A major court just killed the idea of net neutrality. Where do we go from here?
Yesterday a three-judge panel unanimously tossed out the FCC's August 2008 cease and desist order against Comcast, which had taken measures to slow BitTorrent transfers but which had voluntarily discontinued the practice earlier in the year.
Many of the organizations and companies who rely on open Internet access were appalled by the ruling and described how bad it will be for the competitive broadband market in the future. In other words, they believe this ruling will be bad for consumers.
As a result, ISPS can now feel free to throttle bandwidth on specific applications and decide perhaps that VoIP traffic from a competitor is of a low priority.
Then again, it is very tough to fault Comcast for throttling BitTorrent as the software is an absolute bandwidth hog, with its ability to send massive amounts of traffic and receive it at the same time as files are shared with other users in a p2p fashion.
But what doesn't get reported on at all is that many who follow Internet regulation closely will tell you what Comcast did in throttling a bandwidth hogging application was likely good for VoIP providers as it ensured there was more bandwidth available for this and other latency-sensitive applications.
In other words Comcast did not follow the rules of net neutrality but it was adhering to the principles of net neutrality by ensuring a bandwidth hogging latency insensitive application was slowed and as a result leaving more of the pipe available for voice and video applications which after all are real-time in nature.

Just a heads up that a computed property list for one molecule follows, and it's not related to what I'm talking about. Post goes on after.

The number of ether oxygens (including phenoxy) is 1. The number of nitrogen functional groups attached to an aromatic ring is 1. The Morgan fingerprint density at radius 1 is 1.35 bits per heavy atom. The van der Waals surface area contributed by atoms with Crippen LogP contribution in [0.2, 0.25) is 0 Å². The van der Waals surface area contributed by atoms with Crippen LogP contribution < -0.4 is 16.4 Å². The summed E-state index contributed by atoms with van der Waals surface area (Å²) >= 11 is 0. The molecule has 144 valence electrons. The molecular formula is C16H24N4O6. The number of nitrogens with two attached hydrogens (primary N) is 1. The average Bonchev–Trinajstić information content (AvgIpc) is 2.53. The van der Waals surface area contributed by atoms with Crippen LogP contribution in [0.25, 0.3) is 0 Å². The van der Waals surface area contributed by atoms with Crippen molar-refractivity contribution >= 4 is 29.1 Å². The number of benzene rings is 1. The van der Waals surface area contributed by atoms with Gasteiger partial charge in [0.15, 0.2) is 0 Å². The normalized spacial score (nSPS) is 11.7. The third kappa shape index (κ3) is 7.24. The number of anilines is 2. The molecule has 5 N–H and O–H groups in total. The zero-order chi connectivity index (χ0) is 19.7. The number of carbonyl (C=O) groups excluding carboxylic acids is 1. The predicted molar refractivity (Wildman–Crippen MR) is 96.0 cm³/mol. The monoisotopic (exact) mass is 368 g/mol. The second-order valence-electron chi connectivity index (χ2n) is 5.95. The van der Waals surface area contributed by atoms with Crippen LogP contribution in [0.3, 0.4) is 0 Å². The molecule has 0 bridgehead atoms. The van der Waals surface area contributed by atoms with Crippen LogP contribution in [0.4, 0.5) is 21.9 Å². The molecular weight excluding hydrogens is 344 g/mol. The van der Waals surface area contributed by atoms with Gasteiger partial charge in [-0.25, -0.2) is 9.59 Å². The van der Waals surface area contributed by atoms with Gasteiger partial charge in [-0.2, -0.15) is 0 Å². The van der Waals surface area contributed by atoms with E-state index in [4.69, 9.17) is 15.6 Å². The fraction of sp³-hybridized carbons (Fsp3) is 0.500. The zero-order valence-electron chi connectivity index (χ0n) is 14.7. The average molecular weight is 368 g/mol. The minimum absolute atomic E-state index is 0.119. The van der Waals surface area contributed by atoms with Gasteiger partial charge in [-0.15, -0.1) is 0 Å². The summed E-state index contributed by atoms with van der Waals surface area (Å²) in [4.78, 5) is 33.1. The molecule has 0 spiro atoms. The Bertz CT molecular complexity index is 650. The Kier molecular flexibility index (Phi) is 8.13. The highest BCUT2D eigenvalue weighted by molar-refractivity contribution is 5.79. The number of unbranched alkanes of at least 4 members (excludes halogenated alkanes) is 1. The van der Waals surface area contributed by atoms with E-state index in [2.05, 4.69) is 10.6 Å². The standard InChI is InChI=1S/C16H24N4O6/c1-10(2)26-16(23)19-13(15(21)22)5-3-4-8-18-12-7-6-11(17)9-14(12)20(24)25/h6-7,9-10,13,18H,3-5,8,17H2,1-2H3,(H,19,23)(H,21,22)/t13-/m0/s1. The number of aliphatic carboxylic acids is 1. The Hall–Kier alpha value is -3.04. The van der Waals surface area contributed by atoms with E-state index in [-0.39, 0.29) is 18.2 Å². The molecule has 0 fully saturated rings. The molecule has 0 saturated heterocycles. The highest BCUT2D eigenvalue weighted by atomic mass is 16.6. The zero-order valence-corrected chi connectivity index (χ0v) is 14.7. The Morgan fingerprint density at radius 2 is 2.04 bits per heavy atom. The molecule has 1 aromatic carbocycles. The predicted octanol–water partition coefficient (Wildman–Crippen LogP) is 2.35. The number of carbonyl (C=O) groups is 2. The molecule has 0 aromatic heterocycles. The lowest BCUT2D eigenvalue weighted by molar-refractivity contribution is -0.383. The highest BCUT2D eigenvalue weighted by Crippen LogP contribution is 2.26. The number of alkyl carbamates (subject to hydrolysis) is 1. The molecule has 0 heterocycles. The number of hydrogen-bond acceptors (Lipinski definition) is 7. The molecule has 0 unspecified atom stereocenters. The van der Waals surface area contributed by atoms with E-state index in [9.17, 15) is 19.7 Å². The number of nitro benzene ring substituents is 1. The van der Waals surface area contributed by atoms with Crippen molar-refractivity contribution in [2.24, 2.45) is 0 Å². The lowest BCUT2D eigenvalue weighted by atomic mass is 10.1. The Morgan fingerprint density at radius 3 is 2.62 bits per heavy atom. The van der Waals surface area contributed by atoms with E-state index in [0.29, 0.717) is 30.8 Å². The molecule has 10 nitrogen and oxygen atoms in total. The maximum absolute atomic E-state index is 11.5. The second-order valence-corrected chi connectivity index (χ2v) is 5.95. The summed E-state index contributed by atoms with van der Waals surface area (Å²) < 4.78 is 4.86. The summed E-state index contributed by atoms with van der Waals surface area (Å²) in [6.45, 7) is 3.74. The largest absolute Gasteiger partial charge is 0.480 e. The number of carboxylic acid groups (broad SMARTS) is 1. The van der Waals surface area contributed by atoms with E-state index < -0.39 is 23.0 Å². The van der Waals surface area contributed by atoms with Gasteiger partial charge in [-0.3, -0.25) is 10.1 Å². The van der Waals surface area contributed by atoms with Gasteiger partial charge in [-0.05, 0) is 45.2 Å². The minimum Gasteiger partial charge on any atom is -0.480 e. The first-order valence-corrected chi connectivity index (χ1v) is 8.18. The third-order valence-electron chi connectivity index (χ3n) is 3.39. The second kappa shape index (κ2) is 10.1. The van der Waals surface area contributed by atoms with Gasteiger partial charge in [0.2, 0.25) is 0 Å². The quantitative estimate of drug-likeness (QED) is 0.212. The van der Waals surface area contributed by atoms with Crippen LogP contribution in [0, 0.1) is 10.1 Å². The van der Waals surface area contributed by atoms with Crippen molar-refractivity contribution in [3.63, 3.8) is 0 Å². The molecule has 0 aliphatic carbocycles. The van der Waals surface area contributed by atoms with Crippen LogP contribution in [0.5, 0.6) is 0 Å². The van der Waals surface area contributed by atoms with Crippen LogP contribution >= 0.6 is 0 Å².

Where this gets interesting is when potential bias is introduced into the equation. For example, many television networks and newspapers are slanted to the right or left of the political spectrum.
Now that Comcast will become a majority owner of NBC, will a combined company alter packets in a manner where news sites and videos with an alternate point of view are slowed or blocked in some way? Will some sites get better quality of service than others because they agree with the political ideals of a corporation?
Our democracy relies on free and open information flow and one wonders if we are entering dangerous ground as a result of this ruling. The Obama administration has stated publicly that they favor net neutrality and the concern is that Congress will now act to give the FCC more power over Internet regulation.
But is this a good thing? This administration has publicly gone after at least one news organization, called it out and tried to restrict access this network had to information. In other words the Obama administration has already shown bias to one network over another because of its slant on news coverage.
And even if this wasn't the case, does anyone trust the government to put rules in place that work? Well anyone who sees how much lobbying money is used to buy off our politicians on a regular basis knows that whatever the government will do will favor the groups with money at the expense of the organizations which are poor.
As an example, the Obama administration and Congress decided to levy a tax on plastic surgery to pay for healthcare but the lobby "persuaded" the government to look elsewhere and as a result tanning bed owners who had little political representation now have a crippling 10% tax added to their service. This is the deliberate targeting of an industry - and for no apparent reason.
When I think these ideas through I realize as a nation we are in the middle of a very dangerous situation where we must be very concerned about what our elected officials do to protect the open Internet. In other words, when you say the Internet needs to be open, you need to have someone police the idea. And we don't have an impartial police force as they can be bought off quite easily.
With that said, we should be concerned about the future - not only worrying about what ISPs may do to alter network traffic but more importantly, how deep will the government decide to further intrude into the lives of its citizens.